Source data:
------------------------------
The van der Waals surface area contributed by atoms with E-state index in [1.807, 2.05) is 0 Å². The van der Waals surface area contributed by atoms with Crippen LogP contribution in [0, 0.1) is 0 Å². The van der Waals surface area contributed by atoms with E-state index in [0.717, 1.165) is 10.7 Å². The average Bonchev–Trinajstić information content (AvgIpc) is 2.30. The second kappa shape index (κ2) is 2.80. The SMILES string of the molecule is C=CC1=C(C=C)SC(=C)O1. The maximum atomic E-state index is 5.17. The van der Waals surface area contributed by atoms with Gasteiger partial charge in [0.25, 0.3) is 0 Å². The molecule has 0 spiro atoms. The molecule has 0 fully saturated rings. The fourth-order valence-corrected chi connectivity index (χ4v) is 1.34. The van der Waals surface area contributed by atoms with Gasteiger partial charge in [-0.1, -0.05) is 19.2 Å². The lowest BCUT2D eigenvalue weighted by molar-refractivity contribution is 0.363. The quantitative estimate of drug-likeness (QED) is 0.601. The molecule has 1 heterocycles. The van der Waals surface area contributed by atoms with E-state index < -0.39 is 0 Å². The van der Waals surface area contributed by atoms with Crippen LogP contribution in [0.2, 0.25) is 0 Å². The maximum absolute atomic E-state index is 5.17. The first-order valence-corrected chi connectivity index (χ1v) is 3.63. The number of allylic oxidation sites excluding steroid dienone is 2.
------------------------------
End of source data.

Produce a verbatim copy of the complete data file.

The van der Waals surface area contributed by atoms with E-state index in [1.807, 2.05) is 0 Å². The van der Waals surface area contributed by atoms with Crippen LogP contribution in [0, 0.1) is 0 Å². The van der Waals surface area contributed by atoms with E-state index in [0.717, 1.165) is 10.7 Å². The average Bonchev–Trinajstić information content (AvgIpc) is 2.30. The second kappa shape index (κ2) is 2.80. The SMILES string of the molecule is C=CC1=C(C=C)SC(=C)O1. The maximum atomic E-state index is 5.17. The van der Waals surface area contributed by atoms with Gasteiger partial charge in [0.25, 0.3) is 0 Å². The molecule has 0 spiro atoms. The molecule has 0 fully saturated rings. The fourth-order valence-corrected chi connectivity index (χ4v) is 1.34. The van der Waals surface area contributed by atoms with Gasteiger partial charge in [-0.1, -0.05) is 19.2 Å². The lowest BCUT2D eigenvalue weighted by molar-refractivity contribution is 0.363. The quantitative estimate of drug-likeness (QED) is 0.601. The molecule has 1 heterocycles. The van der Waals surface area contributed by atoms with E-state index < -0.39 is 0 Å². The van der Waals surface area contributed by atoms with Crippen LogP contribution in [0.2, 0.25) is 0 Å². The maximum absolute atomic E-state index is 5.17. The first-order valence-corrected chi connectivity index (χ1v) is 3.63. The number of allylic oxidation sites excluding steroid dienone is 2.